Over Engineering


I’m considering getting new computers for the twins. Tayler has my old Shuttle PC, a 2.4 GHz Pentium 4 with 1GB RAM. Tyler has Carina’s old 1.8 GHz Pentium 4, also with (I think) a gig of RAM. With the price of PCs these days, it seems almost silly not to buy new ones, and enjoy dual core processing.

I grudgingly permit the twins to use Windows XP on their desktops. They like to play the occassional game of Sims 2, or some other PC game, as well as a variety of web-based games. All of these web-based games use Flash, and most of them now use the new Flash 9. Alas, Flash 9 is only available in beta format for GNU/Linux, and my limited experience with it was less than stellar.

The kids’ machines are currently dual-boot, with GNU/Linux installed on the off-chance I need to do some hefty computing on these boxes. The girls almost never boot into GNU/Linux, so the dual-boot is more a distraction for them than anything else. Any new machine(s) I purchase will be required to run GNU/Linux, though I’m willing to continue to permit Windows for the kids as needed.

I’ve been fiddling with VMware at work, and I’ve been eyeing Parallels (due largely to Bob’s continuing advocacy of their product), which got me thinking about how I might use a virtual machine for the kids’ computing environment. I could construct the kids’ profiles such that when they log in, it immediately launches the VMware instance of their Windows image. I could give the kids administrator privileges inside their VMs, if I felt like it, without worrying about them trashing the system as a whole. The only (immediate) challenge is how to shut the computer off when the kids log out of the virtual machine (they’re notorious for leaving their computers on unattended). Owen suggested I configure the hardware to hibernate when the power button is pressed. I wonder if that would work…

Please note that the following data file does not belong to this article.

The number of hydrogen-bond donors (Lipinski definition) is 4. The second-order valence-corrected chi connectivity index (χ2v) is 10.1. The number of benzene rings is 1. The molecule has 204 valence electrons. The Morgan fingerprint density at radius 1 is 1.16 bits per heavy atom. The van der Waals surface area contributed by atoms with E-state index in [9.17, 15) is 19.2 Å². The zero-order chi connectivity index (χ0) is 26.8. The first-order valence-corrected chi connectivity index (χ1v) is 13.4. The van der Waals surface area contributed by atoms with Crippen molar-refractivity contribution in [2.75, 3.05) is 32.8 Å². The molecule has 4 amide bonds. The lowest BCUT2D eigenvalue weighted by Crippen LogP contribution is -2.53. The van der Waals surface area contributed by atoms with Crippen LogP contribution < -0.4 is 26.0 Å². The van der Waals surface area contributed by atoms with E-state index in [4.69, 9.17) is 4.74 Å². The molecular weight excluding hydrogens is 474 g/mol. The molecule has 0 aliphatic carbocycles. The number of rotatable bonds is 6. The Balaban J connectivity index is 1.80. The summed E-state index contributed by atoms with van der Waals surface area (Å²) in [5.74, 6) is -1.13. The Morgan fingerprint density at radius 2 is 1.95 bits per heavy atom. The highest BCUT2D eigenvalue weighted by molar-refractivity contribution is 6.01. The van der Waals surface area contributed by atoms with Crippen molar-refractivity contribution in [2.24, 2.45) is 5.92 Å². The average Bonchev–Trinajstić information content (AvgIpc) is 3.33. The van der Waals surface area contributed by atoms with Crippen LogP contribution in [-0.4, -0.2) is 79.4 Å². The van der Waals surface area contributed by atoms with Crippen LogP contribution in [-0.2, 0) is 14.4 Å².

Tayler received a Palm handheld for Christmas from her biological father, and some of the support utilities require administrative privileges for full functionality (SplashPhoto being the worst offender, requiring admin rights for any functionality!) The SanDisk MP3 players I purchased for the twins for Christmas also seem to require admin privileges in order to load music onto them.

The virtual machine solution has a lot of appeal. It allows me to continue to use GNU/Linux on their computers, should I need it (Kino to crunch video of Christmas morning, for example). I can grant administrative privileges to the kids’ virtual accounts, and it gives me some control over how to recover from any malware that might infest their computers. It allows me to provision specific amounts of resources to their use, leaving the computer(s) still usable to me via remote access.

I can’t help but feel, though, that just maybe I’m over-engineering the solution.

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